Are we using the word “racist” too broadly these days, applying it to too varied a range of wrongs and to too wide a group of people?
Critics across the political spectrum have argued as much.
“There are people with far, far more offensive racial views than Donald Trump or Tucker Carlson,” the magazine American Conservative tweeted. “If Trump and Tucker are ‘racists,’ then what do you call those other people?” Former New York Times columnist Nicholas Kristof similarly asked, “Do we really want to caricature half of Americans, some of whom voted for President Obama twice, as racist bigots?”
The argument has some force. These critics believe “racist” is one of the worst things you can call someone in our society today. If being racist is all-or-nothing, and nearly everyone and everything is getting called “racist” nowadays, then the word risks becoming descriptively meaningless and morally vacuous.
But whether or not “racist” is being used in such an all-or-nothing way is an empirical matter. And critics seldom, if ever, look to see how people are actually using this word. We are two empirically minded philosophers who used tools developed by linguists to examine the ordinary meaning of “racist” and other words like it.
We found that ordinary English speakers are not limited to an all-or-nothing use of “racist.” Instead, we found people can express moral condemnations of a wide range of different degrees of racism.
It is bad enough to be called “racist,” but it seems even worse to be called “a racist.” Are people limited to using “racist” in an all-or-nothing way when they use it as a noun?
To see how people are actually using the word “racist,” we used a text corpus, a collection of billions of words in their natural contexts, from literary works to internet comment sections. There were tens of thousands of uses of “racist,” but what was most striking about the results of our search were the words that tend to appear next to it.
Former President Trump once said, “I am the least racist person there is anywhere in the world.” As empirical researchers of language use, we take the semantic properties of his words seriously. In the corpus, there were thousands of occurrences of similar expressions that qualify the degree to which someone or something is racist, such as “London is a lot less racist than America,” and “Power rangers was the most racist show on tv haha.”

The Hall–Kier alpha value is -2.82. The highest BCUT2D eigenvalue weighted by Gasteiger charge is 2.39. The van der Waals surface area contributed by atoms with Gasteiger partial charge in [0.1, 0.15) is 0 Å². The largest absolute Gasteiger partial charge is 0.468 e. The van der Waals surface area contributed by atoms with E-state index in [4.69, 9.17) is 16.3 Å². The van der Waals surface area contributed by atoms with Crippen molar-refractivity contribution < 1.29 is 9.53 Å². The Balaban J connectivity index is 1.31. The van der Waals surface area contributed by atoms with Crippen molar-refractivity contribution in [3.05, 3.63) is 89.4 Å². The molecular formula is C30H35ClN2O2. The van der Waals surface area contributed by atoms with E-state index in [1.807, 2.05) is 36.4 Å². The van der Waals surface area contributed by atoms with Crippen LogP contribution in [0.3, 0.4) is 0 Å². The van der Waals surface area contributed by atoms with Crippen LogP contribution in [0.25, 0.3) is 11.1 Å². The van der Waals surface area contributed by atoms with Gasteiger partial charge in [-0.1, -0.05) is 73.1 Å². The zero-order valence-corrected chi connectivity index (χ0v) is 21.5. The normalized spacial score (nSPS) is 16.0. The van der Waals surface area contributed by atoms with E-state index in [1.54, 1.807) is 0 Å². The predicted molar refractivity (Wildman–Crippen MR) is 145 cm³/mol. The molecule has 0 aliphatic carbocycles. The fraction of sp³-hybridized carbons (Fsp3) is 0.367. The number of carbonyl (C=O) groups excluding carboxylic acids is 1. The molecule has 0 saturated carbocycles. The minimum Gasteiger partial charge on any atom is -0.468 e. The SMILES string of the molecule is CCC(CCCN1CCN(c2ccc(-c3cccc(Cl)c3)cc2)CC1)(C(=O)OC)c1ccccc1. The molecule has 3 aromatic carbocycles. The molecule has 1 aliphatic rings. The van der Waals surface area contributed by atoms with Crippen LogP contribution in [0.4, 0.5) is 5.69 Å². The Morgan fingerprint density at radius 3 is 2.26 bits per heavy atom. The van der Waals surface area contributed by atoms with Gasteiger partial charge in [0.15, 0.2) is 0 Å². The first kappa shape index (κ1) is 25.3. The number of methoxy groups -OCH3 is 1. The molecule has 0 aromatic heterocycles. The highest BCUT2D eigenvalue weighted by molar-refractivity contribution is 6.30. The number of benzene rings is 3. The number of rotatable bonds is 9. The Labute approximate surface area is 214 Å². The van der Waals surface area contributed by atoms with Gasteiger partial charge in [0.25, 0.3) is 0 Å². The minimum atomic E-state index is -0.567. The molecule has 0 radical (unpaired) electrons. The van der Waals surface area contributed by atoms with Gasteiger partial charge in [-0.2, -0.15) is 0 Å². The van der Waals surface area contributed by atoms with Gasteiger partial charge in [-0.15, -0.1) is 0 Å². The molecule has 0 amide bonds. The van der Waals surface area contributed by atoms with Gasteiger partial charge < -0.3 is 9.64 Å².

When we dug deeper, we found another curious pattern: When people qualify the degree to which something is racist, the phrase “slightly racist” occurs far more often than “almost racist.” What explains this pattern?
It turns out that the modifiers “slightly” and “almost” can tell us how an adjective works. Some adjectives, such as “flat” and “straight,” apply narrowly, only to the most extreme cases. With these narrow adjectives, it sounds natural to say “This stick is almost straight” because you can get close to being straight without quite being straight. And notice that it sounds weird to say “This stick is slightly straight” because it takes more than a little bit of straightness to count as straight.
In contrast, some other adjectives, such as “bumpy” and “bent,” apply to a wide range of cases. And they combine in the opposite way with “slightly” and “almost.” With these wide adjectives, it sounds natural to say “This stick is slightly bent” because just a little bend is enough to make the stick bent.
So the fact that we found “slightly racist” to be far more common than “almost racist” tells us that “racist” is a wide, rather than narrow, adjective. It is ordinarily used widely and is not restricted to just the most extreme cases. Here’s an example of a wide use we found: “Oh, and he’s slightly racist but in an old-person type way, not in a hateful type way.”
Have we gotten to the heart of critics’ worry, though? It is bad enough to be called “racist,” but it seems even worse to be called “a racist.” Are people limited to using “racist” in an all-or-nothing way when they use it as a noun?
We found the answer is still “No.” There were hundreds of examples in which people qualify the extent to which they are calling someone a racist. One such example we found involved Glenn Beck on the Fox News Channel dismissing Woodrow Wilson as “a big racist.” (As president, Wilson echoed the false narrative of Reconstruction from the White supremacist propaganda film “Birth of a Nation,” and implemented the resegregation of the federal government.)
There is an irony here. Critics accuse those who use the word “racist” broadly to be engaging in conceptual inflation. But they turn out to be the ones who are trying to change the way the word is used. They want the meaning of “racist” to be reserved for only the worst of the worst, even though the word is actually being used to cover a varied range of racial wrongs and to a wide group of people and things.
Ordinary language gives us the tools to talk about the different degrees to which things can be “racist.” That is why people can use “racist” with nuance even when they use the word broadly. Of course, not all uses of “racist” exhibit this nuance, but, in cases of misuse, the fault is with the user and not the word.
By insisting on reserving “racist” for only the most extreme cases, critics of conceptual inflation want to narrow its descriptive meaning and flatten the moral landscape. Their revisionary proposal can’t prevent misuses of “racist,” and it would make nuanced uses impossible. To the critics trying to revise the way we talk, we say: No thanks, people are using the word “racist” just fine.
Shen-yi Liao is a philosophy professor at University of Puget Sound.
Nat Hansen is a philosophy professor at the University of Reading.